5 Best Ways to Merge Two DataFrames Based on Matching Data in a Column

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πŸ’‘ Problem Formulation: When working with data in Python, it’s common to need to combine two datasets based on a related column. For this article, imagine you have one DataFrame containing user IDs and names, and another DataFrame with user IDs and email addresses. The goal is to merge these DataFrames to match each user ID with its corresponding name and email address.

Method 1: Using pandas.merge()

Merging two DataFrames using the pandas.merge() function is the most direct way to combine datasets based on common columns. This method supports different types of joins like inner, outer, left, and right joins. The function signature for an inner join, which returns only the rows with matching keys in both DataFrames, is quite simple: pandas.merge(left, right, on='key').

Here’s an example:

import pandas as pd

df1 = pd.DataFrame({'user_id': [1, 2, 3], 'name': ['Alice', 'Bob', 'Charlie']})
df2 = pd.DataFrame({'user_id': [2, 3, 4], 'email': ['bob@example.com', 'charlie@example.com', 'dave@example.com']})

merged_df = pd.merge(df1, df2, on='user_id')
print(merged_df)

Output:

   user_id     name              email
0        2      Bob     bob@example.com
1        3  Charlie  charlie@example.com

This snippet combines df1 and df2 along the column ‘user_id’, using an inner join by default. The result is a new DataFrame containing rows with matching ‘user_id’s and includes the ‘name’ and ’email’ columns.

Method 2: Using DataFrame.join()

The DataFrame.join() method is used for combining columns from two potentially differently-indexed DataFrames into a single DataFrame. It provides a convenient way to combine DataFrames on their indices, but can also be used to join on a column by setting one DataFrame’s index to the join key beforehand.

Here’s an example:

df1.set_index('user_id', inplace=True)
df2.set_index('user_id', inplace=True)

joined_df = df1.join(df2, how='inner')
print(joined_df)

Output:

             name              email
user_id                                 
2              Bob     bob@example.com
3          Charlie  charlie@example.com

Before joining, we set the ‘user_id’ column as the index for both DataFrames. The join() method is then used to combine the DataFrames based on this index. By specifying how='inner', it performs an inner join, keeping only the entries that match in both DataFrames.

Method 3: Using DataFrame.merge()

Similar to pandas.merge(), the merge method available on DataFrame instances can be used to combine DataFrames based on a key column. The signatures are similar, and it allows specifying types of merges and suffixes for overlapping column names.

Here’s an example:

merged_df = df1.merge(df2, on='user_id')
print(merged_df)

Output:

   user_id     name              email
0        2      Bob     bob@example.com
1        3  Charlie  charlie@example.com

This code snippet performs the same operation as pandas.merge(), merging df1 with df2 based on the ‘user_id’ column that is present in both DataFrames, by default performing an inner join.

Method 4: Using DataFrame.concat()

The pandas.concat() method is useful for appending rows or columns from one DataFrame to another. To achieve a merge-like function, we first need to align the DataFrames on their indexes and then concatenate them along the columns.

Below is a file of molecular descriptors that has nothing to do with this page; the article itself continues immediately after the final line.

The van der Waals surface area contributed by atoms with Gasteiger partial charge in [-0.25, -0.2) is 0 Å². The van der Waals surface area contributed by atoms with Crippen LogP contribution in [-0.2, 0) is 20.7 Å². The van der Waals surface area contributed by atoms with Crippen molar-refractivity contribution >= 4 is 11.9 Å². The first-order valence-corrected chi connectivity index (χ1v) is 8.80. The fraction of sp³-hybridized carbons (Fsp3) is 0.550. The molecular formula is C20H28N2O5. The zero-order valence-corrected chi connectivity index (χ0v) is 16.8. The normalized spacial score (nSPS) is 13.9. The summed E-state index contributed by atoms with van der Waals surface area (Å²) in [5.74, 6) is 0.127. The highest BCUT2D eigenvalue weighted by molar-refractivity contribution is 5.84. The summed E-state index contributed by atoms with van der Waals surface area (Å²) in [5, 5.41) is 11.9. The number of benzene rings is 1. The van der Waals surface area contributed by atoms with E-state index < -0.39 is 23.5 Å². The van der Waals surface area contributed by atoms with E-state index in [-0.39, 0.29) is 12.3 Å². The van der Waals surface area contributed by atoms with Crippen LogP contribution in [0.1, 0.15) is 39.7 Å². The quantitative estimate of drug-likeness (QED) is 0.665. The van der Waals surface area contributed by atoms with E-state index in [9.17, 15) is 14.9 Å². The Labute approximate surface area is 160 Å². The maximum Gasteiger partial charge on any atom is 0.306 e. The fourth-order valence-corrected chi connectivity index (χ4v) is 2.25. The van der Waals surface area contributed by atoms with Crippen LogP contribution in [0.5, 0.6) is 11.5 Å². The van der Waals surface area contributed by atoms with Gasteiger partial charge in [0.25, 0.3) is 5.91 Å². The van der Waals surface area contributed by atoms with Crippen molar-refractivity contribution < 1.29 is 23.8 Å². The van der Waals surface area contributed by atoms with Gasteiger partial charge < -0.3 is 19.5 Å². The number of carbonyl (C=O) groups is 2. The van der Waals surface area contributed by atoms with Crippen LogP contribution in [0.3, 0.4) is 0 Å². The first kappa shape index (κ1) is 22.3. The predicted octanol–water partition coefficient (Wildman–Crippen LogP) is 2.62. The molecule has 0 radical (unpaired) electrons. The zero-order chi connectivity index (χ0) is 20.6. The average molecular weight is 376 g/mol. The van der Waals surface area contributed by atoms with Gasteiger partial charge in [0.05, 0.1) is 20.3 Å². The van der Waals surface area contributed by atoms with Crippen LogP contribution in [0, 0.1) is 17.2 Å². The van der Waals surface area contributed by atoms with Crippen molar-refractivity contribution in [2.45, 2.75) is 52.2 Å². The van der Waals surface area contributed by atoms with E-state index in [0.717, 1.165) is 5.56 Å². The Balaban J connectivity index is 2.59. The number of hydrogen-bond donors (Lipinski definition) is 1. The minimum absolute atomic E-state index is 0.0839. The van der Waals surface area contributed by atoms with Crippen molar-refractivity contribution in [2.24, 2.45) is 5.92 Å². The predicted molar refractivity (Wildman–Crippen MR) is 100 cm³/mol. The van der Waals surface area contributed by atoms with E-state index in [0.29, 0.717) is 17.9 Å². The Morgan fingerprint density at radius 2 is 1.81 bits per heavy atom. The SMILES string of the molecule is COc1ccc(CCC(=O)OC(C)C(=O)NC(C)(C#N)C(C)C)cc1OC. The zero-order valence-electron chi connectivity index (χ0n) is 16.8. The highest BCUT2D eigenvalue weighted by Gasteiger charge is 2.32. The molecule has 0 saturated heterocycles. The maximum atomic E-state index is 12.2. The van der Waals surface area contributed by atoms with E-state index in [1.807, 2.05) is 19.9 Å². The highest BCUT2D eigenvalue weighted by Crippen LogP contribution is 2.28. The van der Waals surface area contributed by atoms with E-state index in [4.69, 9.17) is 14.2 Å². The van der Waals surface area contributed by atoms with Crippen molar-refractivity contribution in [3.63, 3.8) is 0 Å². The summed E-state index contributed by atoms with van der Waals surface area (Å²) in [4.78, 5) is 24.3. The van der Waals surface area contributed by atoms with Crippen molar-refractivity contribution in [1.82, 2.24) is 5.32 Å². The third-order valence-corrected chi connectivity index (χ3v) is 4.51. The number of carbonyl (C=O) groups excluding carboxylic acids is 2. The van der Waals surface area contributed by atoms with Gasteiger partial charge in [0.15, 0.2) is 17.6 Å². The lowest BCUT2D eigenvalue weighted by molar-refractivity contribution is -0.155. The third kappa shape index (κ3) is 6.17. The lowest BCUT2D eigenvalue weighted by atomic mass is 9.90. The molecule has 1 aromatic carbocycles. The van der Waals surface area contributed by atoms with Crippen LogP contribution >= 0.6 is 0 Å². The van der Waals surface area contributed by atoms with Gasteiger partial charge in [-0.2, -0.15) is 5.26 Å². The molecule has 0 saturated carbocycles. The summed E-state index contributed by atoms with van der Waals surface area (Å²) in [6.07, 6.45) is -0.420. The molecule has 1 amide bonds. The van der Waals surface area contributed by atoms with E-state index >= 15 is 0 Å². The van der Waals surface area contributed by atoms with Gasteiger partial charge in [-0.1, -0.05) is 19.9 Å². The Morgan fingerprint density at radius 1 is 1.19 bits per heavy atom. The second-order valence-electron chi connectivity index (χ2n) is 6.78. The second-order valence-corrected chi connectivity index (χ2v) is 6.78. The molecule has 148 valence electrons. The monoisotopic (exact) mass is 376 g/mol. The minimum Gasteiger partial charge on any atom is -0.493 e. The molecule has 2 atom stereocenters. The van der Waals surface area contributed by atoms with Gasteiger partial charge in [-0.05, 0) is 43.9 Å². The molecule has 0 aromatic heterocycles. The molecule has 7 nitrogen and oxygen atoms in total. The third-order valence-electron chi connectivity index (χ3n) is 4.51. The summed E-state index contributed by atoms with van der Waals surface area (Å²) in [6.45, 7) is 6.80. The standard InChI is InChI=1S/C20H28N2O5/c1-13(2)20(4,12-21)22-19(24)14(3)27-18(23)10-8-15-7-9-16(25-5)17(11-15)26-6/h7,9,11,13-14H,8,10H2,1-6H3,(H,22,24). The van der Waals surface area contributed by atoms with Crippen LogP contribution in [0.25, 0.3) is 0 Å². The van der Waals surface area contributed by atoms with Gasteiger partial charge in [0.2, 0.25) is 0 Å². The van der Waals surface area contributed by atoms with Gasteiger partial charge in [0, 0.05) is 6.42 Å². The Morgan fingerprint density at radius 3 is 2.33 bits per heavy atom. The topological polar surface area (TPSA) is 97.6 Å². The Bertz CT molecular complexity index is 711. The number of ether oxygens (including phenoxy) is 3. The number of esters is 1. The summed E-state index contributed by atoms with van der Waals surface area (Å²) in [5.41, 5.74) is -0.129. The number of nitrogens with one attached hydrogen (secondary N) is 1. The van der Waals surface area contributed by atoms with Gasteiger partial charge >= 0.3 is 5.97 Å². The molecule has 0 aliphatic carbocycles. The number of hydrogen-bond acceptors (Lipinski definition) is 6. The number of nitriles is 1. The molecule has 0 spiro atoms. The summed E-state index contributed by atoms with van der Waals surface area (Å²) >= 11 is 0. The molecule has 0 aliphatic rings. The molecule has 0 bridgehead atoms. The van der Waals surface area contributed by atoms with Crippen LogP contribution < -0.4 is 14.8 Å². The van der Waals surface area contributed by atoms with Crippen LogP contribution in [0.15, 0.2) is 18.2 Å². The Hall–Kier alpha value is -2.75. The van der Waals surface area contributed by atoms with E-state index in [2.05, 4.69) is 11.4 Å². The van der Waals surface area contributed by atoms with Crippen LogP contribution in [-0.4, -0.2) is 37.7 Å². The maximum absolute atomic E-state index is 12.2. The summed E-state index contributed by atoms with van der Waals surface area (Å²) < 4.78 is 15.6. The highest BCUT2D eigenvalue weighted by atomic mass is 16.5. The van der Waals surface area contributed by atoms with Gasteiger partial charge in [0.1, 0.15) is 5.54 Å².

Here’s an example:

df1.set_index('user_id', inplace=True)
df2.set_index('user_id', inplace=True)

concatenated_df = pd.concat([df1, df2], axis=1, join='inner')
print(concatenated_df)

Output:

             name              email
user_id                                 
2              Bob     bob@example.com
3          Charlie  charlie@example.com

After setting ‘user_id’ as the index for both DataFrames, pandas.concat() combines them horizontally (since axis=1). By specifying join='inner', we ensure that only the keys present in both DataFrames are included, similar to an inner join.

Bonus One-Liner Method 5: Using a dictionary comprehension

A one-liner that is more Pythonic than Pandas-specific can be used to merge two DataFrames. This involves creating a dictionary where the keys are the common columns and the values are the joined rows, but this method is less common and not as readable or efficient for large datasets.

Here’s an example:

merged_dict = {uid: (df1.loc[uid, 'name'], df2.loc[uid, 'email']) 
                for uid in set(df1['user_id']).intersection(set(df2['user_id']))}
print(merged_dict)

Output:

{2: ('Bob', 'bob@example.com'), 3: ('Charlie', 'charlie@example.com')}

Using a dictionary comprehension, this code identifies user IDs present in both DataFrames and then retrieves the ‘name’ and ’email’ for those IDs. This method results in a dictionary rather than a DataFrame, and its practicality is limited to simple cases and smaller DataFrames.

Summary/Discussion

  • Method 1: pandas.merge(). Most straightforward method with various join options. Ideal for merging on columns. Less intuitive if merging on indexes.
  • Method 2: DataFrame.join(). Good for index-based joining but can be used on columns with some pre-processing. Potentially confusing when not joining on indexes directly.
  • Method 3: DataFrame.merge(). Instance-based alternative to pandas.merge(), with identical functionality. Personal preference whether to use module function or instance method.
  • Method 4: DataFrame.concat(). Great for combining DataFrames along an axis but requires proper indexing. Not as specifically tailored to column-based merges as merge().
  • Method 5: One-Liner. More of a Pythonic approach than Pandas. Better suited for smaller datasets or when a DataFrame output is not required.